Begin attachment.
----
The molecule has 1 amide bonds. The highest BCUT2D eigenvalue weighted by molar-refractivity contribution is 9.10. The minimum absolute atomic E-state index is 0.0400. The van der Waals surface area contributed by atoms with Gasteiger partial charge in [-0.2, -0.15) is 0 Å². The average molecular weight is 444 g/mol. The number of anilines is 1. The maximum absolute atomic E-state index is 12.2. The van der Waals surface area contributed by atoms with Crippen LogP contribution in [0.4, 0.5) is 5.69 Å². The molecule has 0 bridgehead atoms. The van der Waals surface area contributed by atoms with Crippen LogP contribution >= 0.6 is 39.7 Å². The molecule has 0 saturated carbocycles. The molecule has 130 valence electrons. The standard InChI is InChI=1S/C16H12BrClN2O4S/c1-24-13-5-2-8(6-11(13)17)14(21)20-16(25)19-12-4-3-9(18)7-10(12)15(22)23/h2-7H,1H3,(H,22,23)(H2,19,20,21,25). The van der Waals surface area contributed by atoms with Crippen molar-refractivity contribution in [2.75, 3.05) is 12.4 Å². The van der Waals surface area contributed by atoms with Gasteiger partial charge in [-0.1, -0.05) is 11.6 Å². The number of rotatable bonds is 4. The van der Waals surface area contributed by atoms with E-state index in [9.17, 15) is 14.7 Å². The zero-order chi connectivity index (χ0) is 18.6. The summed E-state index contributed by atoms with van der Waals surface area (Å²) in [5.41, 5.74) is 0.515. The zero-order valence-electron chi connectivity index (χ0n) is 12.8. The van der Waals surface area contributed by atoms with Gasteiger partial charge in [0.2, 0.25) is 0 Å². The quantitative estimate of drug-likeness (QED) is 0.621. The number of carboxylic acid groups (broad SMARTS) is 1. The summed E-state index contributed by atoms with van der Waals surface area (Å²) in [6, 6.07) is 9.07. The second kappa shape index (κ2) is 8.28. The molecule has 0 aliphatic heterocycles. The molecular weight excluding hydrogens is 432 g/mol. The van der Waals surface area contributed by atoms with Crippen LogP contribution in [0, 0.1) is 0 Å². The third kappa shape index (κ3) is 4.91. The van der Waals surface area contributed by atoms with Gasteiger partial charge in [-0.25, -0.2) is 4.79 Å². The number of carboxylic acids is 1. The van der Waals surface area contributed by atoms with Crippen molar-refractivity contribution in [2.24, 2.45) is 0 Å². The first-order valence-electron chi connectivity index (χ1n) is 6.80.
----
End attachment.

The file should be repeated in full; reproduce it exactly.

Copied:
The molecule has 1 amide bonds. The highest BCUT2D eigenvalue weighted by molar-refractivity contribution is 9.10. The minimum absolute atomic E-state index is 0.0400. The van der Waals surface area contributed by atoms with Gasteiger partial charge in [-0.2, -0.15) is 0 Å². The average molecular weight is 444 g/mol. The number of anilines is 1. The maximum absolute atomic E-state index is 12.2. The van der Waals surface area contributed by atoms with Crippen LogP contribution in [0.4, 0.5) is 5.69 Å². The molecule has 0 bridgehead atoms. The van der Waals surface area contributed by atoms with Crippen LogP contribution >= 0.6 is 39.7 Å². The molecule has 0 saturated carbocycles. The molecule has 130 valence electrons. The standard InChI is InChI=1S/C16H12BrClN2O4S/c1-24-13-5-2-8(6-11(13)17)14(21)20-16(25)19-12-4-3-9(18)7-10(12)15(22)23/h2-7H,1H3,(H,22,23)(H2,19,20,21,25). The van der Waals surface area contributed by atoms with Crippen molar-refractivity contribution in [2.75, 3.05) is 12.4 Å². The van der Waals surface area contributed by atoms with Gasteiger partial charge in [-0.1, -0.05) is 11.6 Å². The number of rotatable bonds is 4. The van der Waals surface area contributed by atoms with E-state index in [9.17, 15) is 14.7 Å². The zero-order chi connectivity index (χ0) is 18.6. The summed E-state index contributed by atoms with van der Waals surface area (Å²) in [5.41, 5.74) is 0.515. The zero-order valence-electron chi connectivity index (χ0n) is 12.8. The van der Waals surface area contributed by atoms with Gasteiger partial charge in [0.2, 0.25) is 0 Å². The quantitative estimate of drug-likeness (QED) is 0.621. The number of carboxylic acid groups (broad SMARTS) is 1. The summed E-state index contributed by atoms with van der Waals surface area (Å²) in [6, 6.07) is 9.07. The second kappa shape index (κ2) is 8.28. The molecule has 0 aliphatic heterocycles. The molecular weight excluding hydrogens is 432 g/mol. The van der Waals surface area contributed by atoms with Crippen LogP contribution in [0, 0.1) is 0 Å². The third kappa shape index (κ3) is 4.91. The van der Waals surface area contributed by atoms with Gasteiger partial charge in [-0.25, -0.2) is 4.79 Å². The number of carboxylic acids is 1. The van der Waals surface area contributed by atoms with Crippen molar-refractivity contribution in [2.24, 2.45) is 0 Å². The first-order valence-electron chi connectivity index (χ1n) is 6.80.